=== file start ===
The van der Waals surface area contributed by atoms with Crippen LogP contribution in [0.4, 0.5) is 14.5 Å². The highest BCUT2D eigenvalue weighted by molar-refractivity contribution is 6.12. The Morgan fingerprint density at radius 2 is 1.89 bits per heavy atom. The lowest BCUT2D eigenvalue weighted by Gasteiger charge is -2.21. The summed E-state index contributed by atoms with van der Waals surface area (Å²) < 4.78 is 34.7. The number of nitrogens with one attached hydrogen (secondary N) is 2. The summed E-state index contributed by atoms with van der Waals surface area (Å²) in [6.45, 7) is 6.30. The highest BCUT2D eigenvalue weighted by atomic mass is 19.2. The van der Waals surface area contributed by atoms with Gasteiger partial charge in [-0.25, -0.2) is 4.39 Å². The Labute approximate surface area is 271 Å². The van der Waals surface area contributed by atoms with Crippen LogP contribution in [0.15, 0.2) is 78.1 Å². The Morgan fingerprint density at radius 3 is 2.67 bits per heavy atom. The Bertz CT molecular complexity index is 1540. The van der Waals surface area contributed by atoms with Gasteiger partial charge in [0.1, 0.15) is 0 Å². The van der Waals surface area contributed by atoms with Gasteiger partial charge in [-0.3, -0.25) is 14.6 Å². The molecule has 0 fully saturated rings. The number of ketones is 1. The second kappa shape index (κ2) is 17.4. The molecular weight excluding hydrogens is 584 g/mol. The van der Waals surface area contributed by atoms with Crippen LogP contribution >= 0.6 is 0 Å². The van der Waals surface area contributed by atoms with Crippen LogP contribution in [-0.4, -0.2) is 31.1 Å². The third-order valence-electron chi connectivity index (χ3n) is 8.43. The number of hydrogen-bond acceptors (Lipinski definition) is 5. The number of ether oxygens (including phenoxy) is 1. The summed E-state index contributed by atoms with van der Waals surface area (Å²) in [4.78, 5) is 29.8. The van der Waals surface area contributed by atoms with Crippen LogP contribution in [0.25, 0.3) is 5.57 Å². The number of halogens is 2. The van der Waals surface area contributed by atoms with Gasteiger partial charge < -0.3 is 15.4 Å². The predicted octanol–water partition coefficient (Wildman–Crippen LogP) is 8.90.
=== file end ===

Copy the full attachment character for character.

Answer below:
The van der Waals surface area contributed by atoms with Crippen LogP contribution in [0.4, 0.5) is 14.5 Å². The highest BCUT2D eigenvalue weighted by molar-refractivity contribution is 6.12. The Morgan fingerprint density at radius 2 is 1.89 bits per heavy atom. The lowest BCUT2D eigenvalue weighted by Gasteiger charge is -2.21. The summed E-state index contributed by atoms with van der Waals surface area (Å²) < 4.78 is 34.7. The number of nitrogens with one attached hydrogen (secondary N) is 2. The summed E-state index contributed by atoms with van der Waals surface area (Å²) in [6.45, 7) is 6.30. The highest BCUT2D eigenvalue weighted by atomic mass is 19.2. The van der Waals surface area contributed by atoms with Gasteiger partial charge in [-0.25, -0.2) is 4.39 Å². The Labute approximate surface area is 271 Å². The van der Waals surface area contributed by atoms with Crippen LogP contribution in [0.15, 0.2) is 78.1 Å². The Morgan fingerprint density at radius 3 is 2.67 bits per heavy atom. The Bertz CT molecular complexity index is 1540. The van der Waals surface area contributed by atoms with Gasteiger partial charge in [0.1, 0.15) is 0 Å². The van der Waals surface area contributed by atoms with Gasteiger partial charge in [-0.3, -0.25) is 14.6 Å². The molecule has 0 fully saturated rings. The number of ketones is 1. The second kappa shape index (κ2) is 17.4. The molecular weight excluding hydrogens is 584 g/mol. The van der Waals surface area contributed by atoms with Crippen LogP contribution >= 0.6 is 0 Å². The van der Waals surface area contributed by atoms with Crippen LogP contribution in [-0.4, -0.2) is 31.1 Å². The third-order valence-electron chi connectivity index (χ3n) is 8.43. The number of hydrogen-bond acceptors (Lipinski definition) is 5. The number of ether oxygens (including phenoxy) is 1. The summed E-state index contributed by atoms with van der Waals surface area (Å²) in [4.78, 5) is 29.8. The van der Waals surface area contributed by atoms with Crippen LogP contribution in [0.25, 0.3) is 5.57 Å². The number of halogens is 2. The van der Waals surface area contributed by atoms with Gasteiger partial charge < -0.3 is 15.4 Å². The predicted octanol–water partition coefficient (Wildman–Crippen LogP) is 8.90.